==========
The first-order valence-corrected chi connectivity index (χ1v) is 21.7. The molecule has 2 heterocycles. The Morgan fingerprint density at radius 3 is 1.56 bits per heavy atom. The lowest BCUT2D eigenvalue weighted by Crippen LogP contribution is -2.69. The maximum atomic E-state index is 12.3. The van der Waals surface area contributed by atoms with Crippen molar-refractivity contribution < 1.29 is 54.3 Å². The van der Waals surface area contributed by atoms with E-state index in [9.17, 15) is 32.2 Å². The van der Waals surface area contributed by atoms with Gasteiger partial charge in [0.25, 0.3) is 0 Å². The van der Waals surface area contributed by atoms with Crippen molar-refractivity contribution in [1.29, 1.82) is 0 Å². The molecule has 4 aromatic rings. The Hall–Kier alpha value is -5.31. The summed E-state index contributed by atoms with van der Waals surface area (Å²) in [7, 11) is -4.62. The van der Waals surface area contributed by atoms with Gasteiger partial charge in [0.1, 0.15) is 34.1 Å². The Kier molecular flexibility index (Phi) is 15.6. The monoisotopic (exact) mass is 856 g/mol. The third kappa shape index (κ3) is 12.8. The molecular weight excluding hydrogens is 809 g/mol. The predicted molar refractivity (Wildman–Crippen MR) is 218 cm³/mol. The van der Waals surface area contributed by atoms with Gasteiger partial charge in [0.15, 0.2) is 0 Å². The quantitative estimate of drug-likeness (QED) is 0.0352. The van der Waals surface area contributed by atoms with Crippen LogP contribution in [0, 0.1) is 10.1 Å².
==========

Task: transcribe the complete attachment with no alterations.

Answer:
The first-order valence-corrected chi connectivity index (χ1v) is 21.7. The molecule has 2 heterocycles. The Morgan fingerprint density at radius 3 is 1.56 bits per heavy atom. The lowest BCUT2D eigenvalue weighted by Crippen LogP contribution is -2.69. The maximum atomic E-state index is 12.3. The van der Waals surface area contributed by atoms with Crippen molar-refractivity contribution < 1.29 is 54.3 Å². The van der Waals surface area contributed by atoms with E-state index in [9.17, 15) is 32.2 Å². The van der Waals surface area contributed by atoms with Gasteiger partial charge in [0.25, 0.3) is 0 Å². The van der Waals surface area contributed by atoms with Crippen molar-refractivity contribution in [1.29, 1.82) is 0 Å². The molecule has 4 aromatic rings. The Hall–Kier alpha value is -5.31. The summed E-state index contributed by atoms with van der Waals surface area (Å²) in [7, 11) is -4.62. The van der Waals surface area contributed by atoms with Gasteiger partial charge in [0.1, 0.15) is 34.1 Å². The Kier molecular flexibility index (Phi) is 15.6. The monoisotopic (exact) mass is 856 g/mol. The third kappa shape index (κ3) is 12.8. The molecular weight excluding hydrogens is 809 g/mol. The predicted molar refractivity (Wildman–Crippen MR) is 218 cm³/mol. The van der Waals surface area contributed by atoms with Gasteiger partial charge in [0.15, 0.2) is 0 Å². The quantitative estimate of drug-likeness (QED) is 0.0352. The van der Waals surface area contributed by atoms with Crippen LogP contribution in [0, 0.1) is 10.1 Å².